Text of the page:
The legislation, which was approved 23-14, will now go back to the state House. It has already passed there, with the House speaker championing the legislation, but changes made in the Senate need to be approved in the lower chamber.

Florida Governor Ron DeSantis has expressed concerns over whether banning social media for children under the age of 16 violates parents’ rights – Copyright AFP Philip FONG

It would then have to be signed by Republican Governor Ron DeSantis, who has expressed skepticism about the legislation. Similar efforts by other states have previously been blocked by courts.

“We’re talking about businesses that are using addictive features to engage in mass manipulation of our children to cause them harm,” the bill’s sponsor, Republican Erin Grall, told the Florida Senate on Thursday.

But DeSantis, who has previously said he is sympathetic to fears over the impact of social media on children, voiced concerns about parental rights.

“A parent has the right to opt in,” he told a press conference Thursday.

The governor has argued many times that parents should have more control over decisions affecting their children, particularly in education.

Under DeSantis Florida has passed laws to curtail teaching about sex education and gender identity in schools and to eradicate diversity programs in state-funded universities.

Scores of books have been removed from the state’s school library shelves in recent months, deemed inappropriate for children by conservative parents and school boards.

Some critics say such a law targeting social media use would violate the First Amendment of the US Constitution, which guarantees freedom of speech.

Last year a federal judge blocked an Arkansas initiative that sought to require parental consent to open a social media account.

Most social media networks already have a minimum age of 13 to open an account, though they do little to ensure compliance with the provision.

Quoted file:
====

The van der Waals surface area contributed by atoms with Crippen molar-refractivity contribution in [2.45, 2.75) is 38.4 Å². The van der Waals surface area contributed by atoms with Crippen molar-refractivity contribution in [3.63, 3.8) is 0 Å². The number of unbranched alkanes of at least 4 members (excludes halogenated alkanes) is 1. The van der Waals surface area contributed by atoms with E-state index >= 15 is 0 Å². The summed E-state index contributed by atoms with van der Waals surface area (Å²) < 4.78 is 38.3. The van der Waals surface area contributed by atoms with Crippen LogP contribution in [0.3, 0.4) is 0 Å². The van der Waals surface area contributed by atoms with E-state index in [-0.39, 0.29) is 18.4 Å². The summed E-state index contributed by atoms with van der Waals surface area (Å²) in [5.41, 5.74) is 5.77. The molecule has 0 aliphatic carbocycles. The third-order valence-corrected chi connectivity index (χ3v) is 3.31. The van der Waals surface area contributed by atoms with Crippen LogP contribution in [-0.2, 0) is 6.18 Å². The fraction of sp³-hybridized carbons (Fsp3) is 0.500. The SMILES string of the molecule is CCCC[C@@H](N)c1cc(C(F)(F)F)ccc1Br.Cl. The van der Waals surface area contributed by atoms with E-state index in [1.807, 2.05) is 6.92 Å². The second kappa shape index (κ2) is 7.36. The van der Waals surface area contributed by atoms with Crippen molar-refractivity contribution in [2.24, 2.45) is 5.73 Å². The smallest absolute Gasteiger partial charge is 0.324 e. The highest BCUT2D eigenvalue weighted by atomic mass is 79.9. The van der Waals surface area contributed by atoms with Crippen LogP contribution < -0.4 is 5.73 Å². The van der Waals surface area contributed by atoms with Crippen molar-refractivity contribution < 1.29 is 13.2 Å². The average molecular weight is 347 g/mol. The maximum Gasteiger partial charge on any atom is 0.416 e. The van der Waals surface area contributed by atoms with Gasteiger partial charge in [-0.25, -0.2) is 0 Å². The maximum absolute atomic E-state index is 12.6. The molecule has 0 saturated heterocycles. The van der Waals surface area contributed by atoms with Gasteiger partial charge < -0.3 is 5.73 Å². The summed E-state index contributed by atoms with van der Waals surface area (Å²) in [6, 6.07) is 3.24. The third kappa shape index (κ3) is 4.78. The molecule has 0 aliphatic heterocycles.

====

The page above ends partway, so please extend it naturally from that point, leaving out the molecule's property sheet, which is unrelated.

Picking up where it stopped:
If the regulation is approved, the platforms will have to block children under the age of 16 from creating accounts and close those already opened.

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Solar Flares Or Sabotage? Internet Theories On Today’s Massive Cell Phone Outage

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Solar Flares Or Sabotage? Internet Theories On Today's Massive Cell Phone Outage

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Massive cell phone outages across America are being reported today by customers of AT&T, Cricket Wireless, Verizon, T-Mobile, Consumer Cellular, Boost Mobile, US Cellular, and Straight Talk Wireless, according to data from Downdetector, an online platform that monitors connectivity. That story and more news you need to read today, inside.

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Meta Expands Access to Instagram’s Creator Marketplace

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Meta Expands Access to Instagram’s Creator Marketplace

Meta has announced that it’s finally expanding access to its Creator Marketplace tool, which will give more businesses the capacity to search for creators to work with on their Instagram campaigns.

Meta first launched its Creator Marketplace back in 2022, enabling U.S.-based brands to search and connect with relevant platform influencers based on a range of qualifiers, including focus topics, follower counts, location, etc.

And now, businesses in the following regions will also be able to access the tool:

  • Canada
  • Australia
  • New Zealand
  • United Kingdom
  • Japan
  • India
  • Brazil

In addition to this, Meta also says that Chinese export brands will also be invited to connect with onboarded creators in countries outside of China.

Which is interesting, considering Meta’s tenuous history with the CCP’s “Great Firewall”, but the deal here relates to Chinese businesses operating in regions outside of their homeland, which is somewhat separate to Meta’s internal dealings.

In addition to expanding access, Meta’s also rolling new machine learning-based recommendations within Creator Marketplace, which will use Instagram data to help brands more easily discover creators who are the best fit for their campaigns.

Instagram Creator Marketplace

As you can see in this example, the new recommendations will highlight accounts that have strong engagement rates in your niche, have mentioned your brand in the past, or have produced good results for similar businesses.

That could make it easier to find the right fit, or at the least, to give you more options to consider in your process.

Branded Content collaborations can be highly effective on IG, by using the established expertise and experience of creators who have already built a following in the app, and know what works, to boost your promotions.

By working with the right creators, with connection to your target audience, you can secure valuable endorsement within key communities, which can help to germinate your branding in the right communities.

Brands can check out Instagram’s creator marketplace in Meta Business Suite, with access coming to these new regions shortly.